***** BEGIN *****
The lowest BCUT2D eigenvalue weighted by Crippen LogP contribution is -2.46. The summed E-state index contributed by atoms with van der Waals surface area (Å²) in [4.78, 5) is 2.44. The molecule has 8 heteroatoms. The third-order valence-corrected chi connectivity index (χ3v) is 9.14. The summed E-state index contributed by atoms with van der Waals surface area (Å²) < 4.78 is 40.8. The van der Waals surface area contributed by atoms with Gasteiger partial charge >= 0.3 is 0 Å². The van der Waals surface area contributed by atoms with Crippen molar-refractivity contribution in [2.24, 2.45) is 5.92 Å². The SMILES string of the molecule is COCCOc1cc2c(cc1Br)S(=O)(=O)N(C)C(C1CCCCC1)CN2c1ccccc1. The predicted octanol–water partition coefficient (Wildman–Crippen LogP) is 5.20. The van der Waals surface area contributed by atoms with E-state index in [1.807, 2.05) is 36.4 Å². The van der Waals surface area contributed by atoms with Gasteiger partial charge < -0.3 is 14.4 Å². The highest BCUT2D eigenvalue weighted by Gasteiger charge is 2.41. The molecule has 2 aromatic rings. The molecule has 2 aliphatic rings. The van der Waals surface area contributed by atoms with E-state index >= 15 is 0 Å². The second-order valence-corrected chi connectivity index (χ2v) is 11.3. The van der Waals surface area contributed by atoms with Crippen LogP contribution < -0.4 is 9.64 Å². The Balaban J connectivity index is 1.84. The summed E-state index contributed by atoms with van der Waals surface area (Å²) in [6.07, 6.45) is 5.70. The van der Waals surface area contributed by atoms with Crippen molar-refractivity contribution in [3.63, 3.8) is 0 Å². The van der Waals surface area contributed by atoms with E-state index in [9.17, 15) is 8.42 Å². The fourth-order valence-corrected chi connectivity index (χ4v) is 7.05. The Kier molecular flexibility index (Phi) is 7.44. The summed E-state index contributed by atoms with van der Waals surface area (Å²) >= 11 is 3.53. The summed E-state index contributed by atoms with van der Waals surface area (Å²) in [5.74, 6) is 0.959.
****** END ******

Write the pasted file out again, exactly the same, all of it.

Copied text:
The lowest BCUT2D eigenvalue weighted by Crippen LogP contribution is -2.46. The summed E-state index contributed by atoms with van der Waals surface area (Å²) in [4.78, 5) is 2.44. The molecule has 8 heteroatoms. The third-order valence-corrected chi connectivity index (χ3v) is 9.14. The summed E-state index contributed by atoms with van der Waals surface area (Å²) < 4.78 is 40.8. The van der Waals surface area contributed by atoms with Gasteiger partial charge >= 0.3 is 0 Å². The van der Waals surface area contributed by atoms with Crippen molar-refractivity contribution in [2.24, 2.45) is 5.92 Å². The SMILES string of the molecule is COCCOc1cc2c(cc1Br)S(=O)(=O)N(C)C(C1CCCCC1)CN2c1ccccc1. The predicted octanol–water partition coefficient (Wildman–Crippen LogP) is 5.20. The van der Waals surface area contributed by atoms with E-state index in [1.807, 2.05) is 36.4 Å². The van der Waals surface area contributed by atoms with Gasteiger partial charge < -0.3 is 14.4 Å². The highest BCUT2D eigenvalue weighted by Gasteiger charge is 2.41. The molecule has 2 aromatic rings. The molecule has 2 aliphatic rings. The van der Waals surface area contributed by atoms with E-state index >= 15 is 0 Å². The second-order valence-corrected chi connectivity index (χ2v) is 11.3. The van der Waals surface area contributed by atoms with Crippen LogP contribution < -0.4 is 9.64 Å². The Balaban J connectivity index is 1.84. The summed E-state index contributed by atoms with van der Waals surface area (Å²) in [6.07, 6.45) is 5.70. The van der Waals surface area contributed by atoms with Crippen molar-refractivity contribution in [3.63, 3.8) is 0 Å². The van der Waals surface area contributed by atoms with E-state index in [9.17, 15) is 8.42 Å². The fourth-order valence-corrected chi connectivity index (χ4v) is 7.05. The Kier molecular flexibility index (Phi) is 7.44. The summed E-state index contributed by atoms with van der Waals surface area (Å²) >= 11 is 3.53. The summed E-state index contributed by atoms with van der Waals surface area (Å²) in [5.74, 6) is 0.959.